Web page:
It was an odd choice for a rebounding Eddie Murphy. After a few years in mandatory funny man entertainment exile, he was back on top - sort of. His 1996 take on Jerry Lewis' classic Nutty Professor brought him to the fore, and other efforts such as Life, Dr. Doolittle, and Bowfinger reestablished his early '80s bankability. So when he was approached to do a television show, the still substantial movie star could have said "No." Instead, he teamed up with Larry Wilmore and Steve Tompkins (of In Living Color fame) and Wil Vinton (animation magician and creator of the California Raisins) to spoof life along the fringes of a disenfranchised urban landscape. Called The PJs (slang for the predominantly African American "projects" of any major US city) and featuring the famous comedian as a crotchety old building supervisor, the stop motion effort became part of a Fox Tuesday night package deal with Mike Judge's struggling King of the Hill. In the end, Mr. Beavis and Butthead would go on for 11 more seasons (13 in total). Murphy's baby barely lasted two before being shuffled off to the WB, where it would die a last place network death - and that's too bad. Ahead of its time and cruelly comical, this was strong street humor at its irascible best.
The main narrative centered on Thurgood Stubbs (Murphy) and his understanding wife Muriel (Loretta Devine). As the "super" for the Lawrence Hilton-Jacobs Projects, he must deal with a group of equally unhinged tenants, including his spouse's slutty sister Bebe Ho (Jenifer Lewis), her Asian 'homeboy' husband (Michael Paul Chan), elderly dingbat Mrs. Avery (Ja'net Dubois), Smokey (Shawn Michael Howard), a homeless crackhead, the voodoo loving Haitian lady Mambo Garcelle (Cheryl Francis Harrington) and Sanchez (Pepe Serna), a man who speaks through an electronic voice box placed to his throat. There are also two young kids - Calvin (Crystal Scales) and "Juicy" Hudson (Michele Morgan) who make Thurgood's daily grind even more exasperating.
Season One contains 13 episodes. The only installment missing from the initial 1999 run is a holiday themed entry entitled "How the Super Stoled (sic) Christmas". Also, the original broadcast running order was different than the presentation here. No reason is given for the minor change.
1. "The Door" - Thurgood goes to HUD to get a new door for the building.
2. "Rich Man, Porn Man" - Thurgood wants to refurbish a local movie house.
3. "Hangin' With Mr. Super" - Thurgood is in charge of teaching Calvin a lesson.
4. "Journal Fever" - When his wife gets ill, Thurgood must take care of her.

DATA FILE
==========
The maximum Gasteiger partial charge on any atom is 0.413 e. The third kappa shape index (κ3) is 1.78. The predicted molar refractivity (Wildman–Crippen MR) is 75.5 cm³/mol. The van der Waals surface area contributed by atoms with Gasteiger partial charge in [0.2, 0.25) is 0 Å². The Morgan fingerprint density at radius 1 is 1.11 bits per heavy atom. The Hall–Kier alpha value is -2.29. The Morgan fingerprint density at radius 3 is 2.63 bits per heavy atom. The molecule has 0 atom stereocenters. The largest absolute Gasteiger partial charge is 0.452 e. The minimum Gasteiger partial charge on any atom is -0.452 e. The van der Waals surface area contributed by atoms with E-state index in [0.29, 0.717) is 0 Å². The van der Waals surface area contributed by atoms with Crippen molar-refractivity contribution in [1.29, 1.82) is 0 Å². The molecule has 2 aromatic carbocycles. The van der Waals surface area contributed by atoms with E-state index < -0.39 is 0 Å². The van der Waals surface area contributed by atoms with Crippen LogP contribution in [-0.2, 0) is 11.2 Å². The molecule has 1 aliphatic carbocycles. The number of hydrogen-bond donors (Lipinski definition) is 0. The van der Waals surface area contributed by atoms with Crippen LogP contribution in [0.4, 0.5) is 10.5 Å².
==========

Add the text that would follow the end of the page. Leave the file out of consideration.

5. "Bougie Nights" - Thurgood tries to finagle his way into the luxury apartment on the top floor.
6. "Haiti Sings the Blues" - Thurgood is cursed by his voodoo loving resident.
7. "Bones, Bugs N' Harmony" - Thurgood discovers some secrets about Mrs. Avery.
8. "A Hero Ain't Nothin' But A Super" - Thurgood takes credit when Muriel stops a break-in.
9. "He's Gotta Have It" - Thurgood's libido is reestablished with the help of an experimental drug.
10. "Boyz 'N' The Woods" - Thurgood agrees to create a 'camp' for Calvin and Juicy.
11. "Operation Gumbo Drop" - It's Thurgood and Juicy in the project's annual cook-off.
12. "U Go Kart" - Thurgood helps Calvin and Juicy build a go-kart.
13. "House Potty" - Thurgood buys himself a high class...toilet?
During its heyday, The PJs was far more controversial than commercially successful. Even with Muprhy's name, most mainstream viewers didn't get the rampant cultural riffs (and rifts), the tweaked racial stereotyping, and most importantly, the Good Times via The Simpsons style of humor. Murphy and the rest of the creative team didn't wince from presenting the darker side of poverty and 'ghetto' life. The show was such a lightning rod that artists like Spike Lee complained about its desire to milk laughs out of such a problematic premise. While viewers didn't seem to mind, The PJs also never became a full-fledged hit. Instead, it mulled along the sidelines for a while before escalating costs and dwindling demand saw Fox finally cancel it. Even a brief return on the more minority-oriented WB couldn't save it. The reasons then were many and misinterpreted. The truth today is far more simple: The PJs was WAY ahead of its time. In fact, Murphy should be calling up Tyler Perry to start working out a monetary settlement immediately. Without this inventive series, Madea and her madcap adventures might never have happened.